An LGPL-Licensed, Larrabee-Inspired GPGPU Processor
Written by Michael Larabel in Hardware on 9 March 2015 at 02:48 PM EDT. 14 Comments
HARDWARE --
A Phoronix reader pointed out this weekend the Nyuzi Processor, an GPL/LGPL-licensed design that's inspired by Intel's failed Larrabee graphics processor design. The Nyuzi Processor is fully open-source with its Verilog, documentation, tests, compiler/tools, etc.

The Nyuzi Processor is described as, "a GPGPU processor core implemented in SystemVerilog. It features a pipelined vector floating point unit, fine grained hardware multithreading, multiprocessor support, and a coherent L1/L2 cache hierarchy. It is fully synthesizable and has been validated on FPGA. This project also includes a C++ toolchain based on LLVM, an emulator, software libraries, and RTL verification tests. It is useful as a platform for microarchitecture experimentation, performance modeling, and parallel software development."

Theo Markettos who has been developing this open-source GPU design wrote about this last month on the lowRISC mailing list, "The processor supports a wide, predicated vector floating point pipeline with 16 lanes and multiple hardware threads to hide memory and computation latency. It also supports multiple cache coherent cores. I've created an LLVM backend for this, so C/C++ code can be compiled for it. It includes support for first class vector types using the GCC vector extensions, as well as a intrinsics to expose specialized instructions. I've written a 3D engine (software/librender) that is optimized to take advantage both of the vector unit and multiple cores/hardware threads. Here's a video of the standard teapot (with ~2300 triangles) rendering on a single core on FPGA running at 50 Mhz."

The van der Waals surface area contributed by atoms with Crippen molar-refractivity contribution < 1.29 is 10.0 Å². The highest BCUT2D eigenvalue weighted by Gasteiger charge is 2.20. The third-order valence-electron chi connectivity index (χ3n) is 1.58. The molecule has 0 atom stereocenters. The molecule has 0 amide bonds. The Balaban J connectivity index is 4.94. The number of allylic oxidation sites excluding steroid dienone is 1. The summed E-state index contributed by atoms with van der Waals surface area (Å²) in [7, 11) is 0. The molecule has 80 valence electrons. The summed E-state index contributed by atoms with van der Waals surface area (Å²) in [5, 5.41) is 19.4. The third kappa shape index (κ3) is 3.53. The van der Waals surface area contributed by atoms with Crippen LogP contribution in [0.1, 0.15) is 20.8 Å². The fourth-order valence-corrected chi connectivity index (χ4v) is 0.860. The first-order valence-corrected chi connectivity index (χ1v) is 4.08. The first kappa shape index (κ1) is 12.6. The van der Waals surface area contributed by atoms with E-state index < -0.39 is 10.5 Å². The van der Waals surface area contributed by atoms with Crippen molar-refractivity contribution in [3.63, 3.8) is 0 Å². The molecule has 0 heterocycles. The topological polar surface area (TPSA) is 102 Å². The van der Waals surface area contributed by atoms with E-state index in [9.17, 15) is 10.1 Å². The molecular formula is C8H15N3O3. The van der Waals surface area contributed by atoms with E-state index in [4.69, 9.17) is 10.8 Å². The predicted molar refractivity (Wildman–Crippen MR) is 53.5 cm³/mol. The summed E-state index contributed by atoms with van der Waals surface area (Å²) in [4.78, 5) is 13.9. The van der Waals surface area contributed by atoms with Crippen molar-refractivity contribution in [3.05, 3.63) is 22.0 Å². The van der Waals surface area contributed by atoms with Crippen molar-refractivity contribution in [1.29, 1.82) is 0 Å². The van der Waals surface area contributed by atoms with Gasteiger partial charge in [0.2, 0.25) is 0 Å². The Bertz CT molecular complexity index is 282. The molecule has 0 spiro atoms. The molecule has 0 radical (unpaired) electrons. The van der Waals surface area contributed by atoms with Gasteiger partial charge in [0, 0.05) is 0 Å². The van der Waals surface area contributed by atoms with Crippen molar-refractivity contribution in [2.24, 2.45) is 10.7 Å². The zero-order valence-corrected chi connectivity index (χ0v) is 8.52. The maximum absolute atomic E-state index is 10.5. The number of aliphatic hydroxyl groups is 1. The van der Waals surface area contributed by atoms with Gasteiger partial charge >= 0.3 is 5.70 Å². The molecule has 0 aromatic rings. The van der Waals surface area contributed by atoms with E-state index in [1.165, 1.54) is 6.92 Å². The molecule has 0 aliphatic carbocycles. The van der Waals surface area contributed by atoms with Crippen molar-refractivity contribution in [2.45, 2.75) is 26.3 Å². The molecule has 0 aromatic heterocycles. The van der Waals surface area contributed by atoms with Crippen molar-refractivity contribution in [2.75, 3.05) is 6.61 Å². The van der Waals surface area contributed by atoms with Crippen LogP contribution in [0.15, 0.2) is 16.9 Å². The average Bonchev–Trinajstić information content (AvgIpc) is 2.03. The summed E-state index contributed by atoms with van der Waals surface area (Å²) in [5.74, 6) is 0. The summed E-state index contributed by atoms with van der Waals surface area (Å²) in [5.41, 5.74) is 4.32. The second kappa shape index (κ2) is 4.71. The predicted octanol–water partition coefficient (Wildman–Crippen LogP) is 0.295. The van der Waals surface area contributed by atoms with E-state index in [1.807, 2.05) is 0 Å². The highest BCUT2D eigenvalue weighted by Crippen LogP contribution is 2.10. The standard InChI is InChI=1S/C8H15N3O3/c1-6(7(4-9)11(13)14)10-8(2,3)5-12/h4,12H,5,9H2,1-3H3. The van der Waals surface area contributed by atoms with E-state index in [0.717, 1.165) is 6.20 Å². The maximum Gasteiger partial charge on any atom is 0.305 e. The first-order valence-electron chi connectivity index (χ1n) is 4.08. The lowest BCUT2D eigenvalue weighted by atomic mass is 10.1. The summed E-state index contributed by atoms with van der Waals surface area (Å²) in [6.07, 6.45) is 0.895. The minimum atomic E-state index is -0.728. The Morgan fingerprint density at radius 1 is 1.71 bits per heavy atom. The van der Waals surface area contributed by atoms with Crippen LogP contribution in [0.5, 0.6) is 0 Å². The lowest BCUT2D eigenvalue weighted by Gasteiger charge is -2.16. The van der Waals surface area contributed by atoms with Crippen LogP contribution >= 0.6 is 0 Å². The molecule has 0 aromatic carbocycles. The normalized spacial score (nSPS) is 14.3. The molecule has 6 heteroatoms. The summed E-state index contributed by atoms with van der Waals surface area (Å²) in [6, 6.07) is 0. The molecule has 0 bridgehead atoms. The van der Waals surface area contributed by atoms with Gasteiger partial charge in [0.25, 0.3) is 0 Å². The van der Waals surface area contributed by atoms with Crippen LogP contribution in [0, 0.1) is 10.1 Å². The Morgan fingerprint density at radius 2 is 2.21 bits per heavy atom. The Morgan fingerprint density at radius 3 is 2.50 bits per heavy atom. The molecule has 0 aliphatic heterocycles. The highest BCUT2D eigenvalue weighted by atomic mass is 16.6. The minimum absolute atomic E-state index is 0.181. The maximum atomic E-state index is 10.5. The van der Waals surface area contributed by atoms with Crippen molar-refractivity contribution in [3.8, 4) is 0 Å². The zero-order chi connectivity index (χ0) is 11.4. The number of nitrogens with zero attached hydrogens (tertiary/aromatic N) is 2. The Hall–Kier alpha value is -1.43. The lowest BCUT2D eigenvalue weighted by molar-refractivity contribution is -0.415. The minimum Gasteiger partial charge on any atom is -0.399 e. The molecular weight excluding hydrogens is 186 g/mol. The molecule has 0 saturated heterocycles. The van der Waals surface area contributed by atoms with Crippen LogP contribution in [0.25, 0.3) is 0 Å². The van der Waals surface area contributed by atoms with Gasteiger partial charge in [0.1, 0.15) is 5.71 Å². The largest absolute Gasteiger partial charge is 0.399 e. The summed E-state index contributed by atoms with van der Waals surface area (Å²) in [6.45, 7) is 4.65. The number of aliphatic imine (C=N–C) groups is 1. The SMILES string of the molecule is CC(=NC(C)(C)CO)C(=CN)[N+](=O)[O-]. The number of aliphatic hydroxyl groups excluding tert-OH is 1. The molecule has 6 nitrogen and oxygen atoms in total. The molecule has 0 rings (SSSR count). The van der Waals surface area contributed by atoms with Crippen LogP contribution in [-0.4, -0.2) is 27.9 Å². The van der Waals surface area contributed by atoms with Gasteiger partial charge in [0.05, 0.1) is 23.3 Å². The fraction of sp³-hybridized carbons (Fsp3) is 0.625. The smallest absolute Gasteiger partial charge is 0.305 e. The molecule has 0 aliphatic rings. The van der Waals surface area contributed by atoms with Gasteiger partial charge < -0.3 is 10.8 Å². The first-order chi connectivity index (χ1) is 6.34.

They ended with, "It's GPL/LGPL. I haven't looked in detail, but it has a cache, a compiler and a testsuite which is a lot more than many open source hardware projects." Nyuzi is just one of many open-source GPU attempts but at least this project seems to be doing well given its stage and that it's actively being worked on. Learn more about it at the GitHub project site.

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Michael Larabel is the principal author of Phoronix.com and founded the site in 2004 with a focus on enriching the Linux hardware experience. Michael has written more than 10,000 articles covering the state of Linux hardware support, Linux performance, graphics drivers, and other topics. Michael is also the lead developer of the Phoronix Test Suite, Phoromatic, and OpenBenchmarking.org automated benchmarking software. He can be followed via Twitter or contacted via MichaelLarabel.com.

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